Before you apply smoothing to a line chart, you should consider very carefully why you are doing it, and what information you may lose by doing so. Essentially, when you smooth a line plot you are plotting data that doesn't exactly exist. For example, when you have a few points on a plot, a smoothed line will follow a different path to a straight line connecting these points.

Applying smoothing (1)
06:27

Note that Yahoo Finance has removed their API. You should instead use the Google Finance API:

    data.get_data_google('AAPL', '1/1/2012', '1/1/2013')

In this lesson we'll learn how to apply a Savitzky-Golay smoothing function to our data. The Savitzky-Golay function is available as part of the SciPy library which we installed as part of the Anaconda distribution and is a much more powerful smoothing function than that available in the Plotly library.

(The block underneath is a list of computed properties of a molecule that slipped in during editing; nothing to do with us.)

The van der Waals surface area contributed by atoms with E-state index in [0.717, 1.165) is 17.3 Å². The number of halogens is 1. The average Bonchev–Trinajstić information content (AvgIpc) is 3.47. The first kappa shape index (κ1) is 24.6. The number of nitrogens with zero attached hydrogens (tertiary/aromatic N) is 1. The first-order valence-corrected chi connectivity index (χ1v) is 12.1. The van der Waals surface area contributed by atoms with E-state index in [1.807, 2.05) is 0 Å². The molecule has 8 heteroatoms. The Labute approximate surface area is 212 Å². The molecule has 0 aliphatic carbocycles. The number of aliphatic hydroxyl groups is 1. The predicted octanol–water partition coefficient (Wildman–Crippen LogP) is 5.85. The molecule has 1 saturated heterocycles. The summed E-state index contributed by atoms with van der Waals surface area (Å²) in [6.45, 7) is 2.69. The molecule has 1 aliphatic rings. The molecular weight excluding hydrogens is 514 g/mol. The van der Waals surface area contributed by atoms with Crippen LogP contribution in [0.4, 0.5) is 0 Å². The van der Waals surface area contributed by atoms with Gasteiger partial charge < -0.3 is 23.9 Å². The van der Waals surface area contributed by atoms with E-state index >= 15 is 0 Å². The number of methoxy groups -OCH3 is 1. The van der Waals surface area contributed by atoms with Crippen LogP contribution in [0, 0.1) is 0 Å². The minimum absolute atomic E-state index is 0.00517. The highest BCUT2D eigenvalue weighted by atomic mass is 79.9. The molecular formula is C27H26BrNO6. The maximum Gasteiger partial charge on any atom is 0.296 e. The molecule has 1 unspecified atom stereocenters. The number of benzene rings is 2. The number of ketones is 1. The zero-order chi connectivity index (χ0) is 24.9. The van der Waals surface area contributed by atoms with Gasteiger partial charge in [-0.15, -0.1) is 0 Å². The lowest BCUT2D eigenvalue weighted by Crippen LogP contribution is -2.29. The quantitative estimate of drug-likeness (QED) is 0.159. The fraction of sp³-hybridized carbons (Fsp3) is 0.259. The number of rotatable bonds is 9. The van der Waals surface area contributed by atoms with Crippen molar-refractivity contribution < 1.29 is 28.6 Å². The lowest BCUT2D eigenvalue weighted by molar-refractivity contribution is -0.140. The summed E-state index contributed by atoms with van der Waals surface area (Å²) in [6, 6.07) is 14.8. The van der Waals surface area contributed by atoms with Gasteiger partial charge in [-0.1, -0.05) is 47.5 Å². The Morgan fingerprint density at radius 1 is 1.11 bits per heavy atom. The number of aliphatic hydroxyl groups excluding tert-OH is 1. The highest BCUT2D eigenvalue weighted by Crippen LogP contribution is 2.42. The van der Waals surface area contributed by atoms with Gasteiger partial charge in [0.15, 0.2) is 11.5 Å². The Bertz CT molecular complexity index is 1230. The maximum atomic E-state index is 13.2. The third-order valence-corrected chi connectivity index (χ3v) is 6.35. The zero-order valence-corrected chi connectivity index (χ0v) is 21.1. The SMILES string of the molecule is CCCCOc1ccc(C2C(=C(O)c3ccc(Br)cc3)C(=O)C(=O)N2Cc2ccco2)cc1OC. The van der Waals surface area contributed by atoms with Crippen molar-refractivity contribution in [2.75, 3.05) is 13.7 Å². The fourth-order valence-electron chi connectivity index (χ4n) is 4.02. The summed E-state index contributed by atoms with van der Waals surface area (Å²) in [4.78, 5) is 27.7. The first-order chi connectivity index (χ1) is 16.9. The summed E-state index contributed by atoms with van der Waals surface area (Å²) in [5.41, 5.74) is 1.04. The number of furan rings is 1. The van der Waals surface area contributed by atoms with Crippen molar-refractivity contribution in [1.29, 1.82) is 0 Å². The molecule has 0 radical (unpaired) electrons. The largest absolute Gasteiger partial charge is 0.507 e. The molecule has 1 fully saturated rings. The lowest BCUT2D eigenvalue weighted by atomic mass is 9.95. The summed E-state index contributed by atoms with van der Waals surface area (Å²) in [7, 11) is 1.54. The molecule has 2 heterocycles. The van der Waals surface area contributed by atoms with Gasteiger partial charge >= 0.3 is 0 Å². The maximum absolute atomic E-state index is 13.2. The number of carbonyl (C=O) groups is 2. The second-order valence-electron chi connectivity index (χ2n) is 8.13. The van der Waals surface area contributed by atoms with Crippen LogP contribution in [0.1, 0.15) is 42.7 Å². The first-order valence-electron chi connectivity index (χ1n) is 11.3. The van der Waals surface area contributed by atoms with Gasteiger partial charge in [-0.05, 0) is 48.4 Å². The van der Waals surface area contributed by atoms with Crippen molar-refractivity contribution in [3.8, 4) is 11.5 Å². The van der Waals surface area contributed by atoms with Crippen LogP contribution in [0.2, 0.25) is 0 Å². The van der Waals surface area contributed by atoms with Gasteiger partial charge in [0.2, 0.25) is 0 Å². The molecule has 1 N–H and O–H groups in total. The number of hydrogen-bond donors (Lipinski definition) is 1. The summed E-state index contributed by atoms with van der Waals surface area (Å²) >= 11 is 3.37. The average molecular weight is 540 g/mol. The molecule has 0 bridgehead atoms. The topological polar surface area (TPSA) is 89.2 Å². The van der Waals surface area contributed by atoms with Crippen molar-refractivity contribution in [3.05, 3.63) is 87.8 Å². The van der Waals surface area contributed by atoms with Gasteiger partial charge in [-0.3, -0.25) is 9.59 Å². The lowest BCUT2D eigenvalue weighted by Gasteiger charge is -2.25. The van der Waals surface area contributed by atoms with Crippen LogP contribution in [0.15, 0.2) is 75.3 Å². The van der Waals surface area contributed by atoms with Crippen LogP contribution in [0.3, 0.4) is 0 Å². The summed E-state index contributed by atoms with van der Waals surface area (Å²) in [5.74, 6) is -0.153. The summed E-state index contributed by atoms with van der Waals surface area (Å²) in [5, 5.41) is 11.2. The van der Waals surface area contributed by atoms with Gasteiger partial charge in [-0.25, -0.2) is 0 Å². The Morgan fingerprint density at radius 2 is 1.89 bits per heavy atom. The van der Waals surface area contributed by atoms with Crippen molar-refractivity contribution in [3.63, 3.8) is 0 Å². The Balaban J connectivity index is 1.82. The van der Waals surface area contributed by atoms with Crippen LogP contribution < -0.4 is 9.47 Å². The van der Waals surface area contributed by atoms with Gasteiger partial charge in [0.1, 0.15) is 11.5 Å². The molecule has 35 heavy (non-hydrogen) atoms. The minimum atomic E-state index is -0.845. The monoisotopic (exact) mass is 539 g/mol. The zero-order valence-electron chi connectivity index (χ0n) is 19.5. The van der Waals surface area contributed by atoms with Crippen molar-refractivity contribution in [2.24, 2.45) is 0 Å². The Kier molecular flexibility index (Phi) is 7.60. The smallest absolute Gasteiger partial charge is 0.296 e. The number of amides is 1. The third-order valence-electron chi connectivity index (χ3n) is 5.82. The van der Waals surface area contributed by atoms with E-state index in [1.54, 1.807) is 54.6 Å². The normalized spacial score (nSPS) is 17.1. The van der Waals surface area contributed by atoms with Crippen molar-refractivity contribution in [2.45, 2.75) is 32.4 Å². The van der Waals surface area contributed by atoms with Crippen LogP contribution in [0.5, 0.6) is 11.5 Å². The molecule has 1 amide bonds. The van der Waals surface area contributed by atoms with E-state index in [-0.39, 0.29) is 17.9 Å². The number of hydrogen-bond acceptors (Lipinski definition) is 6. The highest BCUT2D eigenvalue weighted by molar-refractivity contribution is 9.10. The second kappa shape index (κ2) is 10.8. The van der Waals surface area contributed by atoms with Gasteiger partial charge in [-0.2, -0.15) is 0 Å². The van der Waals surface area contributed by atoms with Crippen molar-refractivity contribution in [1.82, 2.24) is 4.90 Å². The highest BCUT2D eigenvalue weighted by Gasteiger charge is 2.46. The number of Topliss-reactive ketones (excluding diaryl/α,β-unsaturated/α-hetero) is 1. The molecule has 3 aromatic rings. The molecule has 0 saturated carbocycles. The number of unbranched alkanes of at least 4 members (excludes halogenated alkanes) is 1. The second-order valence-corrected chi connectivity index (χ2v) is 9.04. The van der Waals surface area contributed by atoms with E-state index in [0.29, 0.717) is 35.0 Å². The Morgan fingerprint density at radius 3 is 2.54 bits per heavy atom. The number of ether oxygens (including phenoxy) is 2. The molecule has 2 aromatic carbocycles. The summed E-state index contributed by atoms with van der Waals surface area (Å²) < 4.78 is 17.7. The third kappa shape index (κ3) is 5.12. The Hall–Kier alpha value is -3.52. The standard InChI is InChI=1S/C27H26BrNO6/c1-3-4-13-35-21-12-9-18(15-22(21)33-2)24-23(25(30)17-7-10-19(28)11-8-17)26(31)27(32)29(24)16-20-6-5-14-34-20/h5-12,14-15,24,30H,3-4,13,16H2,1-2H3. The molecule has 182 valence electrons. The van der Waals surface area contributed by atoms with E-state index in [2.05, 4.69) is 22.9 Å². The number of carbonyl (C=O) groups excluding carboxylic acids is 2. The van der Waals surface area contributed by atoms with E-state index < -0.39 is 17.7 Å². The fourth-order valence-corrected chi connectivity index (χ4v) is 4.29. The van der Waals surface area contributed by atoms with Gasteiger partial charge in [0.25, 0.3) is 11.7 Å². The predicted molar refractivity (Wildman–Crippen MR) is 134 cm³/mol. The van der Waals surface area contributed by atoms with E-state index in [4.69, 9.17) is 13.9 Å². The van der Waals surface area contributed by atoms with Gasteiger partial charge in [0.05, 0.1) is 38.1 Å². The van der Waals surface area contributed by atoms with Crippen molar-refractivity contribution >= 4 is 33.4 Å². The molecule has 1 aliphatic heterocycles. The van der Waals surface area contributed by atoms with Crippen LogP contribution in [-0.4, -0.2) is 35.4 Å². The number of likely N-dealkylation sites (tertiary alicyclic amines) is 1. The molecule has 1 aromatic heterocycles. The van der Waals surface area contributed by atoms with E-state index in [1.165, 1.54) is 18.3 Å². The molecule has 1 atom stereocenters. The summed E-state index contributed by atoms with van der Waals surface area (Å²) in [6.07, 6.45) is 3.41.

We'll create a Plotly chart and  apply this smoothing function to stock market data which we'll download directly from the Yahoo Finance API using Pandas. It is common to apply smoothing to stock market data; the daily fluctuations can obscure more tangible, long-term movement in the stock price. By applying smoothing to our chart we will be able to see this movement more clearly.


Preview 13:38

In this lesson we'll learn about stepwise line shapes and in which circumstances we can use them. We'll apply stepwise line shapes to data on the Bank of England base rate.